Brad Miller, Director, Indiana Landmarks Northwest Field Office and CHP Board Member

The Calumet Heritage Partnership's Calumet Heritage Area Most Endangered List is an annual list of landmarks across the bi-state, Calumet region that are in jeopardy. The 2020 List includes a masonic temple, iconic Chicago green space, a water tower, and highlights the unique challenges facing sacred spaces. The goal of the list is to bolster advocacy efforts to find solutions and save imperiled landmarks. Join us for a quick couch tour of these endangered places and get a status update from when they were announced at the beginning of the year.

Monday, October 19th

Technical Host: Mario Longoni, Field Museum

6:30 P.M. Session 1: Showcasing Calumet Voices/National Stories through Collaborative Exhibitions 

Moderator: Madeleine Tudor, Field Museum


Karen Brozynski, Southeast Chicago Historical Society
Cassandra Cannon, United Urban Network Inc.
Serena Ard, Westchester Township History Museum
Emily Parr, Field Museum
Meredith Whitfield, Field Museum

How can exhibits help diverse voices to be heard? In this session, leaders of Calumet heritage organizations and staff from the Field Museum share their experiences of working in partnership to create the Calumet Voices, National Stories exhibition series. Presentations and discussion will explore the power of stories told through carefully chosen objects, images, and graphics--and consider how exhibition 'tools" can be used to leverage and connect community heritage for the region's future.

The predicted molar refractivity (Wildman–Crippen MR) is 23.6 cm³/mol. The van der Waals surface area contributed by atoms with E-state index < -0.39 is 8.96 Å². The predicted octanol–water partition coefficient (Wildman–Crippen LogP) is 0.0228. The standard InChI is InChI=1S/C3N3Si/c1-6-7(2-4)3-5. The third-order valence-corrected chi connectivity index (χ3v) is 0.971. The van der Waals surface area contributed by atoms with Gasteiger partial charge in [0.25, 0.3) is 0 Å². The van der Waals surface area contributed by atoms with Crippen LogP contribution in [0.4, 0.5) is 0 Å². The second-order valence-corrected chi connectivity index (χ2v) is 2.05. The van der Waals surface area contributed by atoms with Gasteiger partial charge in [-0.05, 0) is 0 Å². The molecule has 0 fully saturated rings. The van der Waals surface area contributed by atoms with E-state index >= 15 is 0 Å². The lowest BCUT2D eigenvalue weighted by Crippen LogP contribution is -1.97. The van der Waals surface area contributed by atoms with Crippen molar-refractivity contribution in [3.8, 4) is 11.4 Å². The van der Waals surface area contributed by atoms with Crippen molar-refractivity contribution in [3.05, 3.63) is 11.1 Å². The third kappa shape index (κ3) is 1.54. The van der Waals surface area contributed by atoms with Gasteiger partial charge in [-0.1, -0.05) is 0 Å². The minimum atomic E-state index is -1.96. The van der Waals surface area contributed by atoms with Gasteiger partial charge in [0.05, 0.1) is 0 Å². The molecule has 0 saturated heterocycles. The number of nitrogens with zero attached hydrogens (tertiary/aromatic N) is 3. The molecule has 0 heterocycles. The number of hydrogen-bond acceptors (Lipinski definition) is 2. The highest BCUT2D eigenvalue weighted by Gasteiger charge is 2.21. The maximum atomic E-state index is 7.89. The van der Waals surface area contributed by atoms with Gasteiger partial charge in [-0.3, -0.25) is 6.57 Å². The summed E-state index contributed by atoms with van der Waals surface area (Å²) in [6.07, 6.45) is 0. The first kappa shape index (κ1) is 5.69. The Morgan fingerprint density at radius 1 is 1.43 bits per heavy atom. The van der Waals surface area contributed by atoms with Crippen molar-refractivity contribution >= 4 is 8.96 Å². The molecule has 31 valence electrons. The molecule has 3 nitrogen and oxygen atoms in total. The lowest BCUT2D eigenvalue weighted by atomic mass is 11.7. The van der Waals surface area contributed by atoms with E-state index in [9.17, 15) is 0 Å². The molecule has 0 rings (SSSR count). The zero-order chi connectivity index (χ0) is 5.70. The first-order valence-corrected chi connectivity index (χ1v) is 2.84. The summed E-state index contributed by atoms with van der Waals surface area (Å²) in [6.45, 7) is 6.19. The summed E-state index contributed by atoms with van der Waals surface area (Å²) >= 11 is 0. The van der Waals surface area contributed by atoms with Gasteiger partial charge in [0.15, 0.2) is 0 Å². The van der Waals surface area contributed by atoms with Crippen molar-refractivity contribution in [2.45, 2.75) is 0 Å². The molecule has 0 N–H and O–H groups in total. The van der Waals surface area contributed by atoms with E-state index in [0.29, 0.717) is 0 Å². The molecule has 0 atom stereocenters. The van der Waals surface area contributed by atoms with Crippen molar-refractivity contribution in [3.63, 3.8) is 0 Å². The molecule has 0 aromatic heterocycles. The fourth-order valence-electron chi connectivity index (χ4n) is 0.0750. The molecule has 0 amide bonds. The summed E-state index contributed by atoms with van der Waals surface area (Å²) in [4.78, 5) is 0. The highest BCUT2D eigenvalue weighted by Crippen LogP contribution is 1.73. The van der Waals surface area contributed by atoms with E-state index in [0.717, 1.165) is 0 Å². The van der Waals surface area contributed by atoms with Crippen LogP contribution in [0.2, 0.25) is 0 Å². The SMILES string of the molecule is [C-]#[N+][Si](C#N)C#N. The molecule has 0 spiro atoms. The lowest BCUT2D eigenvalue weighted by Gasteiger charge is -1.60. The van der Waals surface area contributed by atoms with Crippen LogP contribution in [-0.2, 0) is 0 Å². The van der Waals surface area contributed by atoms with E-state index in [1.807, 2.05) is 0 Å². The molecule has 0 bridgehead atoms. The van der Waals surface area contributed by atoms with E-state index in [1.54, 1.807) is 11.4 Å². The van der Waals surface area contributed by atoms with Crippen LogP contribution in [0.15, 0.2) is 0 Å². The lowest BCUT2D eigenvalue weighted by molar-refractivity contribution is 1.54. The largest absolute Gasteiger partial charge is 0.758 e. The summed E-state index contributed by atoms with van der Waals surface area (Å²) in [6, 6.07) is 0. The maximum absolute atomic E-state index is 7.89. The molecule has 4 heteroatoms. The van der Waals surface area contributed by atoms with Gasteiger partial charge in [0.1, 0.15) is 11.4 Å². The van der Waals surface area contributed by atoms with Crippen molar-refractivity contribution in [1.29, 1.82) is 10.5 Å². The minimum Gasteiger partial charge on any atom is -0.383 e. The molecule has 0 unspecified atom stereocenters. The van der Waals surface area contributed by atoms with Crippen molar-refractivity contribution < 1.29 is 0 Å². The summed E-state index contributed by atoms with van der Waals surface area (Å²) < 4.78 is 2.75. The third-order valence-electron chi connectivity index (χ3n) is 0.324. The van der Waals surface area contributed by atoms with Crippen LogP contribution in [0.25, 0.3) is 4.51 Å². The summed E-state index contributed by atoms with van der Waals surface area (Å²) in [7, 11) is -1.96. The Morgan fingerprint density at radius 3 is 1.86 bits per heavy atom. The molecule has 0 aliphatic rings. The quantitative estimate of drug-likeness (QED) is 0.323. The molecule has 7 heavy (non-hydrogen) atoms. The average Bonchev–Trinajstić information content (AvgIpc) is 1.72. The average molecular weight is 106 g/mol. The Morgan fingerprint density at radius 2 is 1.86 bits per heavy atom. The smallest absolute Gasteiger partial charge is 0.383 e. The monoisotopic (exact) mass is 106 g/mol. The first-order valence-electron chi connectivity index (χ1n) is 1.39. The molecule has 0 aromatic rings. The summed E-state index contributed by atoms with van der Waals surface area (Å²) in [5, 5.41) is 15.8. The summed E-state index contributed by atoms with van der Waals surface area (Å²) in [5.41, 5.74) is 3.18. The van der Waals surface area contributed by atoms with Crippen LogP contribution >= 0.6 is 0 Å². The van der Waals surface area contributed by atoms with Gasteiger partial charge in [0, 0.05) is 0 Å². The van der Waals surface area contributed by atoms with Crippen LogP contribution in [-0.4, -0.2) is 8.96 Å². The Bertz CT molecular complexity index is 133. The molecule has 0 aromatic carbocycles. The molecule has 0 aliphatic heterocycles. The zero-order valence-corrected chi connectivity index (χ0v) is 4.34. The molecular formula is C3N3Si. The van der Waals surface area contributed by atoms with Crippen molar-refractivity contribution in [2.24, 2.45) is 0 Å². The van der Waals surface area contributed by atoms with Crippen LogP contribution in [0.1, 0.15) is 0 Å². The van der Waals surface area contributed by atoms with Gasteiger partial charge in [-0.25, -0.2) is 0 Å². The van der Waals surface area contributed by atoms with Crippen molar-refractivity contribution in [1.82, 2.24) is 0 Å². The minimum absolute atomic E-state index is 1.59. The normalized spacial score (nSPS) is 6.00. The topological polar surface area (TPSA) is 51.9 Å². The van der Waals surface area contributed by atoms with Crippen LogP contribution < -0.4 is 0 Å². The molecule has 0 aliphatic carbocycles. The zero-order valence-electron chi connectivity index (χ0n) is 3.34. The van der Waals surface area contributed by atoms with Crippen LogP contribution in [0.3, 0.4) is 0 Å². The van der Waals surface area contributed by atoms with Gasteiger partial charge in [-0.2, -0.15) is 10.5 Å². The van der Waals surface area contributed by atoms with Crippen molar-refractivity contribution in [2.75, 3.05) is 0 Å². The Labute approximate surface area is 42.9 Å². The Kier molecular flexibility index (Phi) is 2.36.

7:30 P.M. Session 2: Stewardship of the ACME Steel Collection

Moderator: Mark Bouman, Field Museum and CHP Board Member


Rod Sellers, former CHP Board Member
Kate Corcoran, former CHP Board Member
Diane Pugh, CHP Board Member
David Klein, CHP Board Member

In December 2001, the Acme Steel Corporation closed, marking the end of 125 years of large-scale steel production in Chicago. Remnants of the closed company, especially its Coke Plant and large pieces of its Blast Furnace, remained on the landscape. Members of the Calumet Heritage Partnership and a number of others mobilized to bring records, photos, blueprints, signs, and other large artifacts to a safe storage site in the office/factory building at Pullman. There the first steps were taken to assess this collection, make parts of it available to the public, and consider long range plans. But the good news of the creation of the Pullman National Monument posed a new challenge: where would the artifacts go? In this panel four of the key participants will tell this story of determined rescue amid a background of changing regional priorities. 

Tuesday, October 20th

Technical Host, Kristen Markusic, CHP Board Member

 6:30 P.M. Session 1: Gary's Artesian Well: The Spring at Small Farms

 Moderator: Michael Longan, Valparaiso University and CHP Board Member

Presenter: Kay Westhues, Associate Faculty, Ernestine M. Raclin School of the Arts, Indiana University South Bend.